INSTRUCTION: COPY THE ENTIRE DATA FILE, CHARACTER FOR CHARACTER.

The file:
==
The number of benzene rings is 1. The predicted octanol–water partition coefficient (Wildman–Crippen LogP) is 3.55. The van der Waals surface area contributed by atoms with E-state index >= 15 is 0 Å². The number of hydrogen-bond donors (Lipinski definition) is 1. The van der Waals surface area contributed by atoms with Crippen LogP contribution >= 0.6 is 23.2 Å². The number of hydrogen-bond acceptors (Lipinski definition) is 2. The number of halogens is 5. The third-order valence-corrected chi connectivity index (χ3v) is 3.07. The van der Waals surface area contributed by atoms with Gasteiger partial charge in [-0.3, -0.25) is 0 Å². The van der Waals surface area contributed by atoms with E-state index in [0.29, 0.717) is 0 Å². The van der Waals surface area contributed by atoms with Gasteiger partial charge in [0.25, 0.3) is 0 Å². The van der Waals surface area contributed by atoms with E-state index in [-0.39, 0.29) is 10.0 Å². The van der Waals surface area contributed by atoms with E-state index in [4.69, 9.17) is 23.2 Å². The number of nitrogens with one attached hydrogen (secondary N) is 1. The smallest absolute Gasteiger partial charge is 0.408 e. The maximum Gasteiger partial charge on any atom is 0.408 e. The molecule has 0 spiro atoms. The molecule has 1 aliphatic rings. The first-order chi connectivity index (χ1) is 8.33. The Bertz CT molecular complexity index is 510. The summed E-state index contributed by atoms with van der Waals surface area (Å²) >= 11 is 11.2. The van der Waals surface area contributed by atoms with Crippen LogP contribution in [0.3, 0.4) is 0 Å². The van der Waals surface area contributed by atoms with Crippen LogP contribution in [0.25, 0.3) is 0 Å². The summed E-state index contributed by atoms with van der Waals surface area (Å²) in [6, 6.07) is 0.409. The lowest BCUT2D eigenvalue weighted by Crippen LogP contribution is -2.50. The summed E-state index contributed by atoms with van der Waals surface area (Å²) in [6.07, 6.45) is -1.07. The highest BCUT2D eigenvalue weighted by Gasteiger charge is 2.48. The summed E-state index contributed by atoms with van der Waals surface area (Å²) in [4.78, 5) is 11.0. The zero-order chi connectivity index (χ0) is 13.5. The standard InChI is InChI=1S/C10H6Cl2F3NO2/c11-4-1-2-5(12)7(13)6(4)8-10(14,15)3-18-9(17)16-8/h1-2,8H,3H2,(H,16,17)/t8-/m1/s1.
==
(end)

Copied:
The number of benzene rings is 1. The predicted octanol–water partition coefficient (Wildman–Crippen LogP) is 3.55. The van der Waals surface area contributed by atoms with E-state index >= 15 is 0 Å². The number of hydrogen-bond donors (Lipinski definition) is 1. The van der Waals surface area contributed by atoms with Crippen LogP contribution >= 0.6 is 23.2 Å². The number of hydrogen-bond acceptors (Lipinski definition) is 2. The number of halogens is 5. The third-order valence-corrected chi connectivity index (χ3v) is 3.07. The van der Waals surface area contributed by atoms with Gasteiger partial charge in [-0.3, -0.25) is 0 Å². The van der Waals surface area contributed by atoms with E-state index in [0.29, 0.717) is 0 Å². The van der Waals surface area contributed by atoms with Gasteiger partial charge in [0.25, 0.3) is 0 Å². The van der Waals surface area contributed by atoms with E-state index in [-0.39, 0.29) is 10.0 Å². The van der Waals surface area contributed by atoms with E-state index in [4.69, 9.17) is 23.2 Å². The number of nitrogens with one attached hydrogen (secondary N) is 1. The smallest absolute Gasteiger partial charge is 0.408 e. The maximum Gasteiger partial charge on any atom is 0.408 e. The molecule has 0 spiro atoms. The molecule has 1 aliphatic rings. The first-order chi connectivity index (χ1) is 8.33. The Bertz CT molecular complexity index is 510. The summed E-state index contributed by atoms with van der Waals surface area (Å²) >= 11 is 11.2. The van der Waals surface area contributed by atoms with Crippen LogP contribution in [0.3, 0.4) is 0 Å². The van der Waals surface area contributed by atoms with Crippen LogP contribution in [0.25, 0.3) is 0 Å². The summed E-state index contributed by atoms with van der Waals surface area (Å²) in [6, 6.07) is 0.409. The lowest BCUT2D eigenvalue weighted by Crippen LogP contribution is -2.50. The summed E-state index contributed by atoms with van der Waals surface area (Å²) in [6.07, 6.45) is -1.07. The highest BCUT2D eigenvalue weighted by Gasteiger charge is 2.48. The summed E-state index contributed by atoms with van der Waals surface area (Å²) in [4.78, 5) is 11.0. The zero-order chi connectivity index (χ0) is 13.5. The standard InChI is InChI=1S/C10H6Cl2F3NO2/c11-4-1-2-5(12)7(13)6(4)8-10(14,15)3-18-9(17)16-8/h1-2,8H,3H2,(H,16,17)/t8-/m1/s1.